Moving at first in a solemn pace, with heavy, stomping chords, the turmoil to come is signaled by dissonant notes. The pace gradually accelerates, and the riffing becomes frenzied and distraught, mentally abrading and unnerving. And with a bestial howl, the blasting begins and the sound generated by the guitars becomes even more vicious — seething and slicing, rising and falling. The drum pattern changes again, and the resonance of the melody turns gloomy and sorrowing, and the melancholy mood deepens further in a somber duet between guitar and bass.


After the interlude, when the drums return, the chords ring out in cries of desolation, the pace again accelerates, and the riff becomes a boiling, bitter sound. The drumming changes even more rapidly near the end, leading into an ominous, gloomy, and even imperious bridge before a tension-torquing build into a final eruption of harrowing savagery.






I From The Vastland pubblicheranno il nuovo album, intitolato ‘Daevayasna’, il 25 ottobre per Satanath Records. Oggi è possibile ascoltare in anteprima su Metal Hammer la canzone ‘Sinful Oblivion’.

L’artwork del disco è stato realizzato dall’artista argentina Victoria Pel.


Sina Winter ha dichiarato in merito alla canzone:


“Questa canzone è sui nostri vizi, che si diramano dalle oscure foreste del nord della Persia, dove Ahriman e i suoi demoni detengono il loro trono e da dove diffondono il verbo del peccato per fuorviare il pensiero dell’umanità… E poi verranno tre anni di buio, durante i quali si cadrà nell’oblio della coscienza. Sarà l’era di Ahriman, la stagione empia dell’esistenza. Con la mente vuota, si sarà infine pronti a seguire il cammino che conduce alle porte di un oblio peccaminoso!”.





From The Vastland словно тысячи искр. До пламени не доходит, но жара много.

Отличное начало альбома песней Fall Into Duzakh. Звериный рёв полный агрессии из открытых врат ада. Ближе к середине песни я обратила внимание на название и не удивилась. Соответствующая атмосфера. Временами мне хотелось более жесткого звучания, в моем личном аду было бы больше криков, агонии и пыток. Здесь жизнь высасывается постепенно. Словно затухающие крылья бабочки. Схожая атмосфера царит и на обложке, но я бы добавила больше динамики. Нет, обложка не плохая, но песни более живые, чем она.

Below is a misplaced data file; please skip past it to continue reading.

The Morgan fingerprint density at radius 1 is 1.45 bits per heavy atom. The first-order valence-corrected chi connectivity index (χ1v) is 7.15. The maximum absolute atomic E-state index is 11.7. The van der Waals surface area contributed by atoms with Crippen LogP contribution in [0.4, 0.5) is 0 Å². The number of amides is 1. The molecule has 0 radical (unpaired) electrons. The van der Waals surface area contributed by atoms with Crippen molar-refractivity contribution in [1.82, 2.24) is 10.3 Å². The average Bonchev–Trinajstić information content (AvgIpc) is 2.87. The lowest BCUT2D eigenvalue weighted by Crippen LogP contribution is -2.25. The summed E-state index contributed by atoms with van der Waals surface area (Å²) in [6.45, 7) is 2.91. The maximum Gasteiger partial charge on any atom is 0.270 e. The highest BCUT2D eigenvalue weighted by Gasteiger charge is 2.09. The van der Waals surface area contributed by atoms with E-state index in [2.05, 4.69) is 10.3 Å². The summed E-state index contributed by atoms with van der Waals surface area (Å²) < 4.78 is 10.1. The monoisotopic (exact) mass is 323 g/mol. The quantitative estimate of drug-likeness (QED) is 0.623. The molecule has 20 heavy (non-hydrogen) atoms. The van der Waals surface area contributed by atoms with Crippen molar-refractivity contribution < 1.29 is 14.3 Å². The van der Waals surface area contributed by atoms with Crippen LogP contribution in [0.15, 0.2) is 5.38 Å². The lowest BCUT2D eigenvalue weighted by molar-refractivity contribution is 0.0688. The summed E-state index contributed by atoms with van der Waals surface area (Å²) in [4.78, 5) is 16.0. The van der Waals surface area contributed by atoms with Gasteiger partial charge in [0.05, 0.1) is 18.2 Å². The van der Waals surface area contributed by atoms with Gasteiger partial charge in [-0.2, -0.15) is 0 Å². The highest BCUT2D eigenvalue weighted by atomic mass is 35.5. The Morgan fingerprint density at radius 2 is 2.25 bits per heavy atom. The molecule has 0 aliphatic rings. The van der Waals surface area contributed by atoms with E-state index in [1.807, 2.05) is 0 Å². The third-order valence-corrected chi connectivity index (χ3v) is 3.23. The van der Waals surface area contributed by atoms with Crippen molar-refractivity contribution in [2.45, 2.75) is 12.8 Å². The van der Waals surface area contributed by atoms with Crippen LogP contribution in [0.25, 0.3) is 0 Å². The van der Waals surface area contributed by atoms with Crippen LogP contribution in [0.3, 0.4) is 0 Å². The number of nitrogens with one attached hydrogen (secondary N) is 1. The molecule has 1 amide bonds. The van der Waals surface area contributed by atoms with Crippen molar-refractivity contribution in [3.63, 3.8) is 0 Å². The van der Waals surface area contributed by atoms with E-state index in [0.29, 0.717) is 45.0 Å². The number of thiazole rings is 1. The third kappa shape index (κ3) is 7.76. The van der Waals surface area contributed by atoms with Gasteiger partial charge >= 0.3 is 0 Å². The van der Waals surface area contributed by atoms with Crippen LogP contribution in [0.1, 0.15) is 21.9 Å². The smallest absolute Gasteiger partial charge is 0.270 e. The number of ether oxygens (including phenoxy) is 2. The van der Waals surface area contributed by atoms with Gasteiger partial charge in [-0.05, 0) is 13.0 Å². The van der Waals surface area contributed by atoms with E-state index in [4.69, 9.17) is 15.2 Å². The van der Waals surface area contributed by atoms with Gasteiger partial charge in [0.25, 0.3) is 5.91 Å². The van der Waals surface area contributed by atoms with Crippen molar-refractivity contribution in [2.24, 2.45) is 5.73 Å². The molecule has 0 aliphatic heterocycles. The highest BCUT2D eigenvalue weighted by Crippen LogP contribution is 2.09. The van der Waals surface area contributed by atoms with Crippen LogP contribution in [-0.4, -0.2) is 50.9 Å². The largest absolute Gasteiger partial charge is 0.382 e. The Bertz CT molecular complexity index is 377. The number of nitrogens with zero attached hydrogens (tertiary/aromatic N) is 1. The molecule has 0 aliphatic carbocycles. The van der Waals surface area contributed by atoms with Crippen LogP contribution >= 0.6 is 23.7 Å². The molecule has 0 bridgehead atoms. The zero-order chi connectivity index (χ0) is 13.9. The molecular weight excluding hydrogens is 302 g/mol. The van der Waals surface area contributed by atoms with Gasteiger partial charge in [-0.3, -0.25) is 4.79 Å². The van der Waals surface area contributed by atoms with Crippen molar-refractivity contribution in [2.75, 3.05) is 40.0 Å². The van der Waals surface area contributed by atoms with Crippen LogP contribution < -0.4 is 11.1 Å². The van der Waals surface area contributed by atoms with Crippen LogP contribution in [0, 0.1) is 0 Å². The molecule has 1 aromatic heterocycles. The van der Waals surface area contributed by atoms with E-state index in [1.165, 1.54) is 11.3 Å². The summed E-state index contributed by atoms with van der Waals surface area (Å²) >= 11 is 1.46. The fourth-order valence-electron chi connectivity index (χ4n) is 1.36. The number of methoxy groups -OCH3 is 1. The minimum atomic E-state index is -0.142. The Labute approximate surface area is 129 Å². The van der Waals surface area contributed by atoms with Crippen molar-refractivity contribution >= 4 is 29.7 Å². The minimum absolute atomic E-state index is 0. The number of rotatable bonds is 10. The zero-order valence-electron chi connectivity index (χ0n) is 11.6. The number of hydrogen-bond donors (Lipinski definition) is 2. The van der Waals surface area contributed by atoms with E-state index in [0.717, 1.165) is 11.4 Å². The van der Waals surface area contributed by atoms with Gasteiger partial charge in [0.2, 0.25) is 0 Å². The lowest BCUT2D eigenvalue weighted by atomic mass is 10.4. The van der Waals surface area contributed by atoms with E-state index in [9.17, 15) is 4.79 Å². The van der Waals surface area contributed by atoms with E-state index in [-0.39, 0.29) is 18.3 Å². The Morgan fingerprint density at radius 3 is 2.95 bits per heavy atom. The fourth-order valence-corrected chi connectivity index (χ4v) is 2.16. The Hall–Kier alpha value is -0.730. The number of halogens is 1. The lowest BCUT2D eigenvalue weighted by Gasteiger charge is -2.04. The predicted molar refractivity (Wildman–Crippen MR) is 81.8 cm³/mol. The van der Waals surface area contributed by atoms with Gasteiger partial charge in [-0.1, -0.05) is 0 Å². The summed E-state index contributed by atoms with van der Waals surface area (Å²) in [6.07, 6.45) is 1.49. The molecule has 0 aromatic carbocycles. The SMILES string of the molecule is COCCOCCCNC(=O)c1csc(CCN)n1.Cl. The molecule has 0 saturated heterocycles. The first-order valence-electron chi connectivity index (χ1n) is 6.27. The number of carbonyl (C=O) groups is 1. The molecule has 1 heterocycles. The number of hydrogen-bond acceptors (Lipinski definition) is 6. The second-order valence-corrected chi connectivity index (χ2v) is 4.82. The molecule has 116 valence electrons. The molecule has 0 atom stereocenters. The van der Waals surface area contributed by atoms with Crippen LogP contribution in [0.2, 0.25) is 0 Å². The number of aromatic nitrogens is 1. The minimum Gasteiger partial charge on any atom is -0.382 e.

Sinful Oblivion с более динамичным началом более подходит под мой вкус. В целом песня соответствует погоде за моим окном с метелью. Даже возникло желание прогуляться по пустым улицам в наушниках и погрузиться в свои мысли. И именно вот этого ощущения ветра, метели не хватает на обложке, где царит застывшее мгновение.

Agas — достойное звучание в лучших традициях блэка.

И вот именно эти первые три песни я хочу выделить из всего альбома. Я не фанат больших вставок melodic и atmospheric. Все песни хороши, но, если вы такой же слушатель как я — вам больше всего понравятся Fall Into Duzakh, Sinful Oblivion и Agas. Именно они цепляют больше всего. Даже одноименная песня по названию альбома Daevayasna не производит такого впечатления.


А в целом tusen takk for gode sanger!




From the vastland like thousands of sparks. It doesn't get to the flame, but the heat is a lot.

Great start of the album song Fall Into Duzakh. Animal roar full of aggression from the open gates of hell. Closer to the middle of the song I drew attention to the name and not surprised. Appropriate atmosphere. At times I wanted a harder sound, in my personal hell there would be more screaming, agony and torture. Here life is absorbed gradually. Like fading butterfly wings. The similar atmosphere reigns and on the cover, but I would add more dynamics. No, the cover is not bad, but the songs are more alive than cover.

Sinful Oblivion with a more dynamic start is more suited to my taste. The song corresponds to the weather behind my window with blizzard. Even had a desire to walk through empty streets in headphones and dive into my thoughts. And this is exactly the feeling of the wind, the blizzard is missing on the cover where the moment reigns.

Agas is a worthy sound in the best traditions of black metal.

And this is exactly the first three songs I want to highlight from the whole album. I'm not a fan of big inserts melodic and atmospheric. All the songs are good, but if you are the same listener as me - you will most enjoy the Fall Into Duzakh, Sinful Oblivion and Agas.





From the Vastland is a one man Iranian/Norwegian black metal band and this is his fifth album.


I enjoyed 2016’s Chamrosh, and Daevayasna provides us with another 47 minutes of classic black metal fury. The artist behind this project is rounded out by a full band for Daevayasna, boasting current and ex-members of bands such as 1349, Horizon Ablaze, and Morbid Angel, among others. A lot of experience is behind Daevayasna.